Plugin Author – Quick Reference Guide


There’s a lot of information around in lots of pages, but here is a QRG to go over your plugin.

As I presume you will put your plugin on, just localize your plugin and upload a (new) version to If you upload for the first time and have existing .po/.mo files, then just include them and they will be imported into GlotPress.

All people can now start translating. When all online translation is performed and validated at least for 95%, a language pack is created. Don’t forget to remove the .po / .mo files from your uploaded version at a certain point in time.

Note: Starting from WordPress 4.6, the primary translation will be the centralized one on GlotPress, if it’s not found there, local .po/.mo files will be used. For WordPress versions before 4.6 the local .po/.mo were first used and if not existing, the centralized ones were downloaded and used.


Full ‘official’ version for you as a plugin author can be found here:

Using SVN:

Check the Frequently Asked polyglots Questions on

For your contributors that want to help translating, the handbook is:


  • The readme.txt in /trunk should point to the correct ‘Stable tag‘. If you only work in trunk, add ‘Stable tag: trunk‘ (see If you have set a stable tag in the readme.txt from /trunk, all other needed information is taken from the readme.txt in that stable tag (see
  • If you want to limit your plugin to 4.6 and up, make sure to add Requires at least: 4.6 in your readme.txt, then you can probably remove the Domain Path: line and no need for a load_plugin_textdomain
  • !WARNING! There is a size limit of around 10k on this file. If your file is bigger, it might not be correctly parsed on the repository and so not showing part of info in the file. Proposal is to keep the Changelog in a separate (e.g. changelog.txt) file and keep only the last changelogs inside the readme.txt.
  • Check the readme generator and validator .

Your plugin header

(If you want to limit your plugin to 4.6 and up, make sure to add Requires at least: 4.6 in your readme.txt, then you can probably remove the Domain Path: line)

=> The ‘Text Domain’ must match the slug of your plugin on ! <=

Header example:
* Plugin Name: My Plugin
* Author: Plugin Author
* Text Domain: my-plugin
* Domain Path: /languages


Make sure all strings are localized and have the text domain:

__( ‘Email addresses do not match!’ , ‘my-plugin’ )

Add comments

Make sure translators understand the string correctly, add enough information between /* and */ just before the function you call. This information will be clearly displayed on GlotPress.

/* translators: 1: WordPress version number, 2: plural number of bugs. */
_n_noop( ‘<strong>Version %1$s</strong> addressed %2$s bug.’, ‘<strong>Version %1$s</strong> addressed %2$s bugs.’ );

=> Translator comments will be enforced soon for strings with placeholders inside, see here ! <=

Load your textdomain

(no longer needed if running on WordPress 4.6. If you want to limit your plugin to 4.6 and up, make sure to add Requires at least: 4.6 in your readme.txt, then you can ommit this function)

function my_plugin_load_plugin_textdomain() {
load_plugin_textdomain( ‘my-plugin’, FALSE, basename( dirname( __FILE__ ) ) . ‘/languages/’ );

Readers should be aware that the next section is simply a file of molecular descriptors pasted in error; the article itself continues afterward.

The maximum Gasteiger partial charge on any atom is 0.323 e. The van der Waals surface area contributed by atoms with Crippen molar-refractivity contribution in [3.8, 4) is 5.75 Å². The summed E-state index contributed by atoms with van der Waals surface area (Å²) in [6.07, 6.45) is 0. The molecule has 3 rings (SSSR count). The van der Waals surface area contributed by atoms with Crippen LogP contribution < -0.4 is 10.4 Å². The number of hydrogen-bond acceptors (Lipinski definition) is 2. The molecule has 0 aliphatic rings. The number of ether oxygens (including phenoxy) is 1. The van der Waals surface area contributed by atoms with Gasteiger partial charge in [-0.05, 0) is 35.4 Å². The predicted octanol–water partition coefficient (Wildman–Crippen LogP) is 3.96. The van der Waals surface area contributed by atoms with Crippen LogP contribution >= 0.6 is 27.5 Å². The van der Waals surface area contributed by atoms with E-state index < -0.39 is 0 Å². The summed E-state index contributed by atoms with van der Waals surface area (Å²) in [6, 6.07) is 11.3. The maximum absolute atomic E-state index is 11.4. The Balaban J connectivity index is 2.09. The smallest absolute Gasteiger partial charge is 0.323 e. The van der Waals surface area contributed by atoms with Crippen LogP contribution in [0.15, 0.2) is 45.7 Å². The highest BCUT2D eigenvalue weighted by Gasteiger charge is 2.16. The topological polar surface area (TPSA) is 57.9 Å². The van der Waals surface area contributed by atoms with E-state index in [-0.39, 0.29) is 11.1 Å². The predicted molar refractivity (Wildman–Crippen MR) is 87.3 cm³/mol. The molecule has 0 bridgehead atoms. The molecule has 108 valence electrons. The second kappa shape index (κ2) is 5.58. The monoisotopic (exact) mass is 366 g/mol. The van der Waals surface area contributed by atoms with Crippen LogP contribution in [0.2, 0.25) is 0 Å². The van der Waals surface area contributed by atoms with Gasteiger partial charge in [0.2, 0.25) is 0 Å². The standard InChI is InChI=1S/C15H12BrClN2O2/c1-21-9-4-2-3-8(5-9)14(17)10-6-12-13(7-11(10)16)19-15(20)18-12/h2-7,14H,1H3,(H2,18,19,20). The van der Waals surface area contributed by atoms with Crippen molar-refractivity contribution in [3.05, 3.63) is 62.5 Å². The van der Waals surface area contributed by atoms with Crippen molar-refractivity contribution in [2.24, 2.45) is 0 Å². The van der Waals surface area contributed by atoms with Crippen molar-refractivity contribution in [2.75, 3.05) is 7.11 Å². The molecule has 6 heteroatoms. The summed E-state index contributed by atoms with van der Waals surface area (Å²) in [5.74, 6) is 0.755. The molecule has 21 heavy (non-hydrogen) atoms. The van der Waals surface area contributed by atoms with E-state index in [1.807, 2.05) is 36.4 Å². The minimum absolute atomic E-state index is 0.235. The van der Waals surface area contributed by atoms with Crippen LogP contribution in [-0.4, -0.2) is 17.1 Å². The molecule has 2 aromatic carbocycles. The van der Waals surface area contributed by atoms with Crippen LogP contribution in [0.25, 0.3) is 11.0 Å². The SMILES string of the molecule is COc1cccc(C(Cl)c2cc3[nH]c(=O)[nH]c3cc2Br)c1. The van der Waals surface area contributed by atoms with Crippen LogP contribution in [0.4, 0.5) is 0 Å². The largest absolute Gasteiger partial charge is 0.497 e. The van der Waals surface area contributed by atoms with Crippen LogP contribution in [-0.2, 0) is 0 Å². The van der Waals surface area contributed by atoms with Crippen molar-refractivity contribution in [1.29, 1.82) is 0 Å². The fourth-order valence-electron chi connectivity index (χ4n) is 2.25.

add_action( ‘plugins_loaded’, ‘my_plugin_load_plugin_textdomain’ );

Check the outcome

Commit your plugin.
All changed plugins get checked several times a day.
Check for your plugin slug on in channels #meta-language-packs and #polyglots-warnings

If after some hours there is still no trace that your plugin has been taken into account OR if you get strange errors, add a whitespace or change a character in e.g. readme.txt and submit again to trigger the check again.

Translate online

If you already have some .po files locally, then note that you can upload them yourself so your contributors/validators do not start with an empty language:

  • Go to the translation page of your plugin:
  • Choose the locale/language and then open the ‘Stable’ (or any other subpart)
  • At the bottom of that page you will find a link to ‘import translations’. This will import all strings as ‘suggestions’, so you still need a PTE or GTE (see handbook) to validate the strings.

Then make publicity and ask your contributors to start translating online.

  • You can contact the persons you know that already translated for you in the past and ask them to add their translation online
  • Make publicity on your support forum or with a message inside your plugin (like on the settings page)
  • See the polyglots handbook to give them validation (PTE) rights.

The link for the translation:

Frequently Asked Questions

A plugin only uses trunk, is that correct?

A developer can decide to only have his plugin using trunk. This means that the ‘production’ version is taken from trunk. Personally I’m not in favor of it, because I see more negative then positive sides on it:

  • Positive: If the developer has his development environment out of, there is only the need to upload once from the dev environment to and it becomes immediately available to all for use and for translators
  • Negative: A translator cannot translate dev, because the moment it goes on it is immediately production, so people already start upgrading to the new version while to translator still needs to translate the new strings
  • Negative: There is no easy rollback in case the new version of the plugin does not work in your own environment because the previous version is no longer existing on

But … “I am the dev and I did not want this, I wanted to use stable !”. In that case, check these things:

  • In the readme.txt that is in trunk, the Stable tag: probably says ‘trunk’ (so pointing to trunk), change it to your version, e.g. 1.4.3
  • Make sure that you have all needed files under the version tag, e.g.


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